The Year That Was

The Year That WasWith less than two weeks remaining until the arrival of 2013, it’s time for our annual review of the headlines and news stories that shaped the past year for Kingstonians. Last December, a majority of our readers voted that the Shafia Family murder trial was the top story of 2011, while just over a month into the new year, the guilty verdict made international headlines. Kingston Pen was also in the news when the Conservatives announced that it had been identified for eventual closure, while the logic behind this decision has been contested by the Mayor, MP Ted Hsu as well as the union representing the Guards. Closures of a different sort were recommended by the Limestone District School Board’s Program and Accommodation Review Committee (PARC), while these have been equally as controversial and lacking substantiation.  More doom and gloom hit the Limestone City by way of shuttering the Citizenship and Immigration Office last June, and the recent loss of 40 jobs associated with the termination of the Whig’s printing press.  All this, and we have not yet considered the long-term social and economic ramifications of council’s decision to pursue an OLG casino, what Ontario would look like without the LCBO, the teachers’ anti-strike law, Casseroles, the possible return of Queen’s Homecoming in 2013 and the list goes on.  In retrospect, our final poll of the year asks:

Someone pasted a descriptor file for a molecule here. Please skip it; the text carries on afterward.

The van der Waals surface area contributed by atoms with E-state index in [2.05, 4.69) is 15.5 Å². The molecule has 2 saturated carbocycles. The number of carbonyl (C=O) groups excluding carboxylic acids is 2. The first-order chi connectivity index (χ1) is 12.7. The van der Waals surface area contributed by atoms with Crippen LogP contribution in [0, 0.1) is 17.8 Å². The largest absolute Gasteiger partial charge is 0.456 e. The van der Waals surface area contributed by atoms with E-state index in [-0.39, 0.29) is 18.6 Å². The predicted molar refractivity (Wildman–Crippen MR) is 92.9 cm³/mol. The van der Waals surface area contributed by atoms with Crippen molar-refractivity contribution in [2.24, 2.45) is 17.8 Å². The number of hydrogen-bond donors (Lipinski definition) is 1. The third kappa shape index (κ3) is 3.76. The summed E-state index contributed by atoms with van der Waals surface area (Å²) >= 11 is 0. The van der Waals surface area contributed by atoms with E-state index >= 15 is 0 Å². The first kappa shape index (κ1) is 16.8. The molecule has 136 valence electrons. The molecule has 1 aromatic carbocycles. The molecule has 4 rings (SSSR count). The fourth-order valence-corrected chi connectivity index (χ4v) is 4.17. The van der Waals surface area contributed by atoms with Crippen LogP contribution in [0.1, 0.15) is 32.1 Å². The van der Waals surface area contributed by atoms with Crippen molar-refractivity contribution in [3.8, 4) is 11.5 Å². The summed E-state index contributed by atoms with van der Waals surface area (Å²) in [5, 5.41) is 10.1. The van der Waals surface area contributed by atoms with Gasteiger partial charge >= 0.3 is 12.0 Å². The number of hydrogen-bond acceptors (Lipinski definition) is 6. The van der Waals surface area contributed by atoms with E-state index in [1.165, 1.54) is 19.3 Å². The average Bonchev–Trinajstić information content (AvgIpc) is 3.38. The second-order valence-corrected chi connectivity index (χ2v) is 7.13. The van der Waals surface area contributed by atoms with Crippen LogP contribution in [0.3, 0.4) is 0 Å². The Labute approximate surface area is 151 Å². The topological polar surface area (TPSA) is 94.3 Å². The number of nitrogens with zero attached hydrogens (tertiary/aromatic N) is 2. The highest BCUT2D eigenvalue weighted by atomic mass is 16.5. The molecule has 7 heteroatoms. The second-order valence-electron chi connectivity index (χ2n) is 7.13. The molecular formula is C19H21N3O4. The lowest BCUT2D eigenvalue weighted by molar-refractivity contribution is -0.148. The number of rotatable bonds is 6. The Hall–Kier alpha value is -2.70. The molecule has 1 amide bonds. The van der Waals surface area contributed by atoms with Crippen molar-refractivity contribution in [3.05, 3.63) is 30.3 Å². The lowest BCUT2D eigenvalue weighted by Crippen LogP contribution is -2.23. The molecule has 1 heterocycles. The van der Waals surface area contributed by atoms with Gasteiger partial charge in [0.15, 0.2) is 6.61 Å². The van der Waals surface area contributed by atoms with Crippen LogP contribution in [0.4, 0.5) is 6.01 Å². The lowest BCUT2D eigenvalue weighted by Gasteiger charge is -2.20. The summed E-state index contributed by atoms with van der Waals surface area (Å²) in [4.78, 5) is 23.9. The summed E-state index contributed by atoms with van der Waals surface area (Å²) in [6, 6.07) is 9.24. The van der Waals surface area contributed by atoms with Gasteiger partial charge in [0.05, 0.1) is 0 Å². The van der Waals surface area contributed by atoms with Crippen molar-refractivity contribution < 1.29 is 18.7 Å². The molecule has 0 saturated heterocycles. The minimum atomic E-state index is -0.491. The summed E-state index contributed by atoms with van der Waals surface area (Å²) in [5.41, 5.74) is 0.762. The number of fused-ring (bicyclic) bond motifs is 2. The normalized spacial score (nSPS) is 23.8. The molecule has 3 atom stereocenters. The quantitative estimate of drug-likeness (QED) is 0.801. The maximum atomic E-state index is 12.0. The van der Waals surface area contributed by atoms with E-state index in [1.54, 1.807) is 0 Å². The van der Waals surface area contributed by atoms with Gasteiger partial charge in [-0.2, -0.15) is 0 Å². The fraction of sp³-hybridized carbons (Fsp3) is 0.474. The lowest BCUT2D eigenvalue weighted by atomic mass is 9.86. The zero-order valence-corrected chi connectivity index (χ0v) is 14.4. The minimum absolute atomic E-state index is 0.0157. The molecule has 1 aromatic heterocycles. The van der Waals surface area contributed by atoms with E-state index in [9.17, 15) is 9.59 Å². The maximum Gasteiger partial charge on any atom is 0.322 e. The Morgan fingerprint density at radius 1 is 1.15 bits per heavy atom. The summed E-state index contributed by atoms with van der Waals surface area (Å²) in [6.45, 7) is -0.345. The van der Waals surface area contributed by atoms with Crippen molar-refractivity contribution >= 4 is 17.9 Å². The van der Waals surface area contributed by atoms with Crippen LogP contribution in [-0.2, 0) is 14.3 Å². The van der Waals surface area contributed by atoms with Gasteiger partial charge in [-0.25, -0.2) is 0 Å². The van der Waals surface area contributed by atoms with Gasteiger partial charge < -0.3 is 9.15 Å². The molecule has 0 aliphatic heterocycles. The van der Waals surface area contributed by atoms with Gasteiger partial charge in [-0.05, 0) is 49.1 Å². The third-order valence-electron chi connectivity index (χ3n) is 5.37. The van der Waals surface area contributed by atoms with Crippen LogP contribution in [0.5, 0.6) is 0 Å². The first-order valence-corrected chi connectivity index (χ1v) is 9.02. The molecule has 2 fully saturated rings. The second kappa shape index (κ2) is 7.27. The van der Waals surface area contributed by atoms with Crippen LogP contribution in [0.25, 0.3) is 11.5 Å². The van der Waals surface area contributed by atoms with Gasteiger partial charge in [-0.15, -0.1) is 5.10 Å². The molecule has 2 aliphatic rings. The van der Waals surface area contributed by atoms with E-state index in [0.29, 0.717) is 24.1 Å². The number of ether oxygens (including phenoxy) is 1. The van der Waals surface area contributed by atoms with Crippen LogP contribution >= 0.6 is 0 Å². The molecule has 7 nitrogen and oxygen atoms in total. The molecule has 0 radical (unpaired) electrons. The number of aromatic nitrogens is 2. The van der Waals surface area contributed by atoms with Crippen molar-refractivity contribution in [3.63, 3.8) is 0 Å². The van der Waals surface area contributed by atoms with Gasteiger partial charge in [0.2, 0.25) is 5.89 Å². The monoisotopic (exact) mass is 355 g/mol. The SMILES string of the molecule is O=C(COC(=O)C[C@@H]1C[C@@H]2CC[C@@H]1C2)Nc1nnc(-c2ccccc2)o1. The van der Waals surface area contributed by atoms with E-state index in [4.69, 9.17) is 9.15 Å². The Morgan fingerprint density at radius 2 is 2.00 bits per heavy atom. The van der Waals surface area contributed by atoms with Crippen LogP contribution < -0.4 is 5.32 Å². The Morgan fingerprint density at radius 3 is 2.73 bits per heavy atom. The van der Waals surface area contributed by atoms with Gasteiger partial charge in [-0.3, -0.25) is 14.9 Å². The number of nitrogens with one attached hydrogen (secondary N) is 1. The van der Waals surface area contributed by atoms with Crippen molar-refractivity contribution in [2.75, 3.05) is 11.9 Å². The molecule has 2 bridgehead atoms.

[poll id=”139″]

Of course, this past year has also included some lighthearted headlines.  Kingston Arts Council’s 11th Annual Juried Art Salon made a big splash thanks to Maggie Sutherland’s painting of an exposed Steven Harper.  Some drunk guy was arrested at the Santa Claus Parade for proclaiming that Santa wasn’t real, while this sideshow made the Colbert Report and apparently warranted a response from the Mayor. This Hour Has 22 Minutes humorously remixed the Sir John A. Walking Tour with an over-animated version of Don Cherry depicting a less than flattering side of the Limestone City.  People weren’t laughing as much at the fact that new currency was not being accepted in city parking meters.  Many people are also having a sense of humour failure regarding the 2011 BDO Canadian Open and revelations regarding money owed to the city by iSport, SMG, and/or KEDCO. Our sanity was also tested by major roadwork on Bath Road, the widening of John Counter, and let’s not forget that even more sewer upgrades on lower Princess Street are about to commence.  To end on a high note, Kingston was ranked the most romantic city in Canada, and the 3rd best Canadian city to live in.  But perhaps it’s best that we keep all that a secret.

What stories did we miss?  How will you remember 2012?

Thanks to jaxxon for today’s sparkly photo.

Harvey Kirkpatrick

Harvey Kirkpatrick is Kingstonist's Co-Founder. His features curiously explore urban planning, what if scenarios, the local food scene and notable Kingstonians. Loves playing tourist and listening to rap music. Learn more about Harvey...

4 thoughts on “The Year That Was

  • While the Shafia murder trial may have been the most spectacular and tragic, the most important thing for the future of Kingston is the school closure debate.

  • Since I am an eternal optimist, I hope that Kingston is best known in 2012 as the most romantic city in Canada! #lovewins

  • Ironically, the fact that The Whig is no longer produced in Kingston be the Top Headline of 2012.

  • I'm torn between casinos and school closures as the most important *visible* issues this year. However, there are many invisible issues that are even more important, such as poverty and affordable housing.

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